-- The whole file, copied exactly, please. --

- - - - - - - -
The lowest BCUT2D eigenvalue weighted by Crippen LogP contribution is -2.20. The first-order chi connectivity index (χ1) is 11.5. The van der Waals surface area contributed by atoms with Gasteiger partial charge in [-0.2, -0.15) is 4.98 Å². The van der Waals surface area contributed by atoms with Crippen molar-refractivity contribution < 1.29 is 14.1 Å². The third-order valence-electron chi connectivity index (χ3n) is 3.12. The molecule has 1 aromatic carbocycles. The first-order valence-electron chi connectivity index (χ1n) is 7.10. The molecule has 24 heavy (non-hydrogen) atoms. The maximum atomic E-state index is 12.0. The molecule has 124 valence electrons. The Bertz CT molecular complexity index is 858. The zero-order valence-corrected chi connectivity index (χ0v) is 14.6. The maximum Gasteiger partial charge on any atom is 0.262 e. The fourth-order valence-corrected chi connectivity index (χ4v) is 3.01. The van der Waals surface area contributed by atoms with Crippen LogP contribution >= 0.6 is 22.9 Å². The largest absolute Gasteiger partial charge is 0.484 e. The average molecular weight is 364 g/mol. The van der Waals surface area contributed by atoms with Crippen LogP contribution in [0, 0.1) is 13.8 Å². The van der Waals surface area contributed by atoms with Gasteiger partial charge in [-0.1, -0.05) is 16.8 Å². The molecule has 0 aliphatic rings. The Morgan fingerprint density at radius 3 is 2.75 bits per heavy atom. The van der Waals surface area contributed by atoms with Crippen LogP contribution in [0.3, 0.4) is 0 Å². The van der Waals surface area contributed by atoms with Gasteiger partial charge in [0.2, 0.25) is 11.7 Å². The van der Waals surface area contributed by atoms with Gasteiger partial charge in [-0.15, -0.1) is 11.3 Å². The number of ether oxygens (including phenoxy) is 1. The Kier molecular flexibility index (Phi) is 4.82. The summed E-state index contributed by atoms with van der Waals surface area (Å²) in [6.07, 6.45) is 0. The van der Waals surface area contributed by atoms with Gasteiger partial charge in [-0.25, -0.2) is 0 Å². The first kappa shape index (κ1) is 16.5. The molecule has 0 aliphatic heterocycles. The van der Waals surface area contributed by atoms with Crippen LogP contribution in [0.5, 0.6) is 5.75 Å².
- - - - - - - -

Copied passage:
The lowest BCUT2D eigenvalue weighted by Crippen LogP contribution is -2.20. The first-order chi connectivity index (χ1) is 11.5. The van der Waals surface area contributed by atoms with Gasteiger partial charge in [-0.2, -0.15) is 4.98 Å². The van der Waals surface area contributed by atoms with Crippen molar-refractivity contribution < 1.29 is 14.1 Å². The third-order valence-electron chi connectivity index (χ3n) is 3.12. The molecule has 1 aromatic carbocycles. The first-order valence-electron chi connectivity index (χ1n) is 7.10. The molecule has 24 heavy (non-hydrogen) atoms. The maximum atomic E-state index is 12.0. The molecule has 124 valence electrons. The Bertz CT molecular complexity index is 858. The zero-order valence-corrected chi connectivity index (χ0v) is 14.6. The maximum Gasteiger partial charge on any atom is 0.262 e. The fourth-order valence-corrected chi connectivity index (χ4v) is 3.01. The van der Waals surface area contributed by atoms with Crippen LogP contribution >= 0.6 is 22.9 Å². The largest absolute Gasteiger partial charge is 0.484 e. The average molecular weight is 364 g/mol. The van der Waals surface area contributed by atoms with Crippen LogP contribution in [0, 0.1) is 13.8 Å². The van der Waals surface area contributed by atoms with Gasteiger partial charge in [-0.1, -0.05) is 16.8 Å². The molecule has 0 aliphatic rings. The Morgan fingerprint density at radius 3 is 2.75 bits per heavy atom. The van der Waals surface area contributed by atoms with Crippen LogP contribution in [0.3, 0.4) is 0 Å². The van der Waals surface area contributed by atoms with Gasteiger partial charge in [0.2, 0.25) is 11.7 Å². The van der Waals surface area contributed by atoms with Gasteiger partial charge in [-0.15, -0.1) is 11.3 Å². The number of ether oxygens (including phenoxy) is 1. The Kier molecular flexibility index (Phi) is 4.82. The summed E-state index contributed by atoms with van der Waals surface area (Å²) in [6.07, 6.45) is 0. The van der Waals surface area contributed by atoms with Gasteiger partial charge in [-0.25, -0.2) is 0 Å². The first kappa shape index (κ1) is 16.5. The molecule has 0 aliphatic heterocycles. The van der Waals surface area contributed by atoms with Crippen LogP contribution in [0.5, 0.6) is 5.75 Å².